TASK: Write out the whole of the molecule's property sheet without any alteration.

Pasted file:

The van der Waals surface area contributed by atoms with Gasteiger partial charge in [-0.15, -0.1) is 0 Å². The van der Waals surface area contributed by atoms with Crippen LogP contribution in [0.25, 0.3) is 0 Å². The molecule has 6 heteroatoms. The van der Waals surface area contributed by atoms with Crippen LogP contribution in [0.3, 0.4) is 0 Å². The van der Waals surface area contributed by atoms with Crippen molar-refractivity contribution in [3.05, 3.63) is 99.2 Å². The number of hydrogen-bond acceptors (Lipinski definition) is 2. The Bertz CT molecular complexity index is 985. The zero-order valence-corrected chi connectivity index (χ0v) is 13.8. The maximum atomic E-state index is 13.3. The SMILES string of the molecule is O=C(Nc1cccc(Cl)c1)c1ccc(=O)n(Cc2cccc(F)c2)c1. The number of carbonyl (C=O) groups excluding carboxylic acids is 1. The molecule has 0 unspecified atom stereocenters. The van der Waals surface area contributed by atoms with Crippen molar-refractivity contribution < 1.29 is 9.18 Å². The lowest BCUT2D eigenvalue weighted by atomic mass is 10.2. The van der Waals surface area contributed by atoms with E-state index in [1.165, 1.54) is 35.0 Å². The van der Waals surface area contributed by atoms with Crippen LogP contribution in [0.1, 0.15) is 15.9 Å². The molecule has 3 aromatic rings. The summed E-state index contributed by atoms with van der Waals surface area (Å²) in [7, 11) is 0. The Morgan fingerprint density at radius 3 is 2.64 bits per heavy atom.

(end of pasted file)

The van der Waals surface area contributed by atoms with Gasteiger partial charge in [-0.15, -0.1) is 0 Å². The van der Waals surface area contributed by atoms with Crippen LogP contribution in [0.25, 0.3) is 0 Å². The molecule has 6 heteroatoms. The van der Waals surface area contributed by atoms with Crippen LogP contribution in [0.3, 0.4) is 0 Å². The van der Waals surface area contributed by atoms with Crippen molar-refractivity contribution in [3.05, 3.63) is 99.2 Å². The number of hydrogen-bond acceptors (Lipinski definition) is 2. The Bertz CT molecular complexity index is 985. The zero-order valence-corrected chi connectivity index (χ0v) is 13.8. The maximum atomic E-state index is 13.3. The SMILES string of the molecule is O=C(Nc1cccc(Cl)c1)c1ccc(=O)n(Cc2cccc(F)c2)c1. The number of carbonyl (C=O) groups excluding carboxylic acids is 1. The molecule has 0 unspecified atom stereocenters. The van der Waals surface area contributed by atoms with Crippen molar-refractivity contribution < 1.29 is 9.18 Å². The lowest BCUT2D eigenvalue weighted by atomic mass is 10.2. The van der Waals surface area contributed by atoms with E-state index in [1.165, 1.54) is 35.0 Å². The van der Waals surface area contributed by atoms with Crippen LogP contribution in [0.1, 0.15) is 15.9 Å². The molecule has 3 aromatic rings. The summed E-state index contributed by atoms with van der Waals surface area (Å²) in [7, 11) is 0. The Morgan fingerprint density at radius 3 is 2.64 bits per heavy atom.